The development of basements in residential areas
Recently Councillor Phil Jones, Cabinet Member for Regeneration, Transport & Planning wrote to Brandon Lewis MP, Minister of State for Housing and Planning, Department for Communities and Local Government concerning basement developments and the lack of clear Government guidance.
I am writing to express my deep concerns about basement excavation being considered as permitted development rights and the lack of clear Government guidance on this matter. Whilst the Planning Portal provides helpful 3D guides for residents and developers on the specific dimensions of rear extensions and roof alterations, such guidance on basement excavation works is noticeably absent.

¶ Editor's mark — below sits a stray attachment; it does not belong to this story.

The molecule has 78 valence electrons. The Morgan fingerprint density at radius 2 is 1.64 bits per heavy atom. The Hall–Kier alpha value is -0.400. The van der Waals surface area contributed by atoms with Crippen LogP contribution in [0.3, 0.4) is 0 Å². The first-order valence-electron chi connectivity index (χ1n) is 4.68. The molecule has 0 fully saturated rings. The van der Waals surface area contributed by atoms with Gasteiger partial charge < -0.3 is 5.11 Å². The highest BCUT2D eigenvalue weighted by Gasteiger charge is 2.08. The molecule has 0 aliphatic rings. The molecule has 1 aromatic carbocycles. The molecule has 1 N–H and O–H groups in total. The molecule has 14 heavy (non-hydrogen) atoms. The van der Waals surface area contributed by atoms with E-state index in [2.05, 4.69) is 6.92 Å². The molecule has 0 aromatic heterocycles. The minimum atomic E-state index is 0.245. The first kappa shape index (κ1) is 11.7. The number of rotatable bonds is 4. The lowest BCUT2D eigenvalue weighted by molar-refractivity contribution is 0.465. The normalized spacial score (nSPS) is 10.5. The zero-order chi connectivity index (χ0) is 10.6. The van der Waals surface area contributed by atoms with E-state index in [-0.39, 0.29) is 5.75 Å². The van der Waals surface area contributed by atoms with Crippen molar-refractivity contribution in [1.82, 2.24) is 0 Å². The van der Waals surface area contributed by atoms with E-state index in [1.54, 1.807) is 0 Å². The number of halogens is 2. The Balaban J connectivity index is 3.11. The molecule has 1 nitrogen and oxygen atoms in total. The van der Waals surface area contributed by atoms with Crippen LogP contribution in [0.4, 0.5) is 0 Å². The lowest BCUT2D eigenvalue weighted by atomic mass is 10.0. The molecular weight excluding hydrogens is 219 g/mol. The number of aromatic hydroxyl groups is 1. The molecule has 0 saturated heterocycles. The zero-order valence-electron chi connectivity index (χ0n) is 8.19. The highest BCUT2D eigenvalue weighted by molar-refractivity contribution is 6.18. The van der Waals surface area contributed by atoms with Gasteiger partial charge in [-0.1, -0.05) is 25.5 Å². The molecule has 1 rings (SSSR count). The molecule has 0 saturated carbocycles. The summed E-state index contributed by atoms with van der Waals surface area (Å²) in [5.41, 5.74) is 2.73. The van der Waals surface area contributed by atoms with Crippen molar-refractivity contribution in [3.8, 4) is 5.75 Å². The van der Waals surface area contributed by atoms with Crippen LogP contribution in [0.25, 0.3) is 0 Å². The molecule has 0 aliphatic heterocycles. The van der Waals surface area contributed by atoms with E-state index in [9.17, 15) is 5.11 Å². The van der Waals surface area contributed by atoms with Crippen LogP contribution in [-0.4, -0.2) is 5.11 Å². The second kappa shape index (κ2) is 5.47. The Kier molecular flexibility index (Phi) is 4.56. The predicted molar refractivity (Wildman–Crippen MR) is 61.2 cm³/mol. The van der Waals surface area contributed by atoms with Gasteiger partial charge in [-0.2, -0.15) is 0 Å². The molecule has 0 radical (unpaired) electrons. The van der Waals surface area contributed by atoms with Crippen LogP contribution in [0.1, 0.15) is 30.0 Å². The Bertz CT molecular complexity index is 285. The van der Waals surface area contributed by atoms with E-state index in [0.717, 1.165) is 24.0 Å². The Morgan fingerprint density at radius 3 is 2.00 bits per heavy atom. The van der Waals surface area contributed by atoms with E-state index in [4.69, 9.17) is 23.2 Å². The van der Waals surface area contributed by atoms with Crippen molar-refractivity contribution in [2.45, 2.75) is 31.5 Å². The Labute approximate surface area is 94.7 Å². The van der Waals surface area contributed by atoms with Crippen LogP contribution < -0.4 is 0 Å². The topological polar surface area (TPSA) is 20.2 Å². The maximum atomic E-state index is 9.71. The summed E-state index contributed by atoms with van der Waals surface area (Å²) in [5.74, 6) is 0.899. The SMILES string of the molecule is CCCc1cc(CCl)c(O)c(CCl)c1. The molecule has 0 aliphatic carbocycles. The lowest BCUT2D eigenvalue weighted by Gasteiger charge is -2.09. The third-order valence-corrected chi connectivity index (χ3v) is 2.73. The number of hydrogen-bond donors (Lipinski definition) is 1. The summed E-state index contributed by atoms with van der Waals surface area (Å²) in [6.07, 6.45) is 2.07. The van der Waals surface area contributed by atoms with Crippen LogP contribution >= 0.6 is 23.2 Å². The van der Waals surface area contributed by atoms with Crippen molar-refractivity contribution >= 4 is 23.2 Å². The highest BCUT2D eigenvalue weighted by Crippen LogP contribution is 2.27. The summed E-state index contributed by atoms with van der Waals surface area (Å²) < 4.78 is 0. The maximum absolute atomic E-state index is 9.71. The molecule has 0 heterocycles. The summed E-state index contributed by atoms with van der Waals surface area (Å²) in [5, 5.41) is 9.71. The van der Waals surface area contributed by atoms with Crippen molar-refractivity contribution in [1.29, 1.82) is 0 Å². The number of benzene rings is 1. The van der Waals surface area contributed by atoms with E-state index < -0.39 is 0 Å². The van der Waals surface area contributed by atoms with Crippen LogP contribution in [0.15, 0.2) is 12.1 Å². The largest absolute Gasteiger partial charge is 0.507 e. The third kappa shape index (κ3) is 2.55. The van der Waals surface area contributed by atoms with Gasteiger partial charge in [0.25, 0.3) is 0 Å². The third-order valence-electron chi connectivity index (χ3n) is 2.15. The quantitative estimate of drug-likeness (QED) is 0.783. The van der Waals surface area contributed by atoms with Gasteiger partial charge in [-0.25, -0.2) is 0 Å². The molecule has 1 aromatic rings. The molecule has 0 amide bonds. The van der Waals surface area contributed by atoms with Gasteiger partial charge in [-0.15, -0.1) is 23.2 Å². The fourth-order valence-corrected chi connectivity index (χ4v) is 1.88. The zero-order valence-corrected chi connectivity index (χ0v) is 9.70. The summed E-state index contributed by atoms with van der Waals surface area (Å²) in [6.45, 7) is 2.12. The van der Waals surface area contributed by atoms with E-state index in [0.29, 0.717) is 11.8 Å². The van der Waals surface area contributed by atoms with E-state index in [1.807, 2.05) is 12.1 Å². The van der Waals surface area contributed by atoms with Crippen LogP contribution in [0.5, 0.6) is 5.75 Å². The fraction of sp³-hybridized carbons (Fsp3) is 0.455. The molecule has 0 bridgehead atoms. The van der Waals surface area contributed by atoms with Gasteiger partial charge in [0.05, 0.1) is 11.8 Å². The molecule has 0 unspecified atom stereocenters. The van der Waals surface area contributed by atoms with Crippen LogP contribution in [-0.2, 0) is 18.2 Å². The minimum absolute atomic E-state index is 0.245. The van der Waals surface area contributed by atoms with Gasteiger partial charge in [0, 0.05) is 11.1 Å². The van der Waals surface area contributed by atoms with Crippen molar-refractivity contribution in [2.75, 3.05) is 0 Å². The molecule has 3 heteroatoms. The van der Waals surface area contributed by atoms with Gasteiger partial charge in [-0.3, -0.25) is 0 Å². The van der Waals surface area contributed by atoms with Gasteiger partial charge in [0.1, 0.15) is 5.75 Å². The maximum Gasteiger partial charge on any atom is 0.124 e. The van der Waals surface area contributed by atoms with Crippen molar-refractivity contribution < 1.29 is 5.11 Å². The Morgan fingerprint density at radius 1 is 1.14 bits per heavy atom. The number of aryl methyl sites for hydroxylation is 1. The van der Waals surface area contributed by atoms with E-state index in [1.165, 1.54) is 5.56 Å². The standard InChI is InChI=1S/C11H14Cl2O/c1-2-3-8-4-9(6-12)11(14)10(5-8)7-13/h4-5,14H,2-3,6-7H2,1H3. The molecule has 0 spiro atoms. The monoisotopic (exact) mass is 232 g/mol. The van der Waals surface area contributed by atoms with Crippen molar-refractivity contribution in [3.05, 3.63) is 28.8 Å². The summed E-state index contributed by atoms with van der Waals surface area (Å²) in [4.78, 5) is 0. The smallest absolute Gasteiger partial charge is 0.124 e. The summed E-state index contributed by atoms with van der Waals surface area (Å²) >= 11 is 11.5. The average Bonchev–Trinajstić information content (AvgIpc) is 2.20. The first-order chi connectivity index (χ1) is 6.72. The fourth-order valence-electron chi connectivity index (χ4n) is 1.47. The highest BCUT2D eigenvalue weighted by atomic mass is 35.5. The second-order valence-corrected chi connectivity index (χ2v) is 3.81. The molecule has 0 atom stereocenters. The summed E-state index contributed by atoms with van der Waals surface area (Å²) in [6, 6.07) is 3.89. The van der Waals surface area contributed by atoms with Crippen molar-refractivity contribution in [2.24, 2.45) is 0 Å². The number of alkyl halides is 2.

The development of basements in residential areas is becoming an increasing popular way of gaining additional space in homes. In 2014/15 alone, Camden Council received 219 planning applications involving basement excavation. The possibility that such intensive and disruptive development works can take place without needing any sort of formal planning permission causes great public concern. Basement construction is unlike any other household development permitted under the GPDO. Once completed, basements are often more damaging than extensions to properties, however that point is generally only reached after prolonged construction activities and the potential for disruption to neighbours and local businesses. Unlike rear extensions or garden structures, neighbours genuinely fear the real possibility of structural impacts on their home. Basement development can have a real and on-going impact on the natural and built environment of the site and the surrounding area. The control that is afforded by planning permission gives residents added assurance that these impacts have been taken into account before basement development starts and measures have been put in place to minimise those impacts, particularly during construction.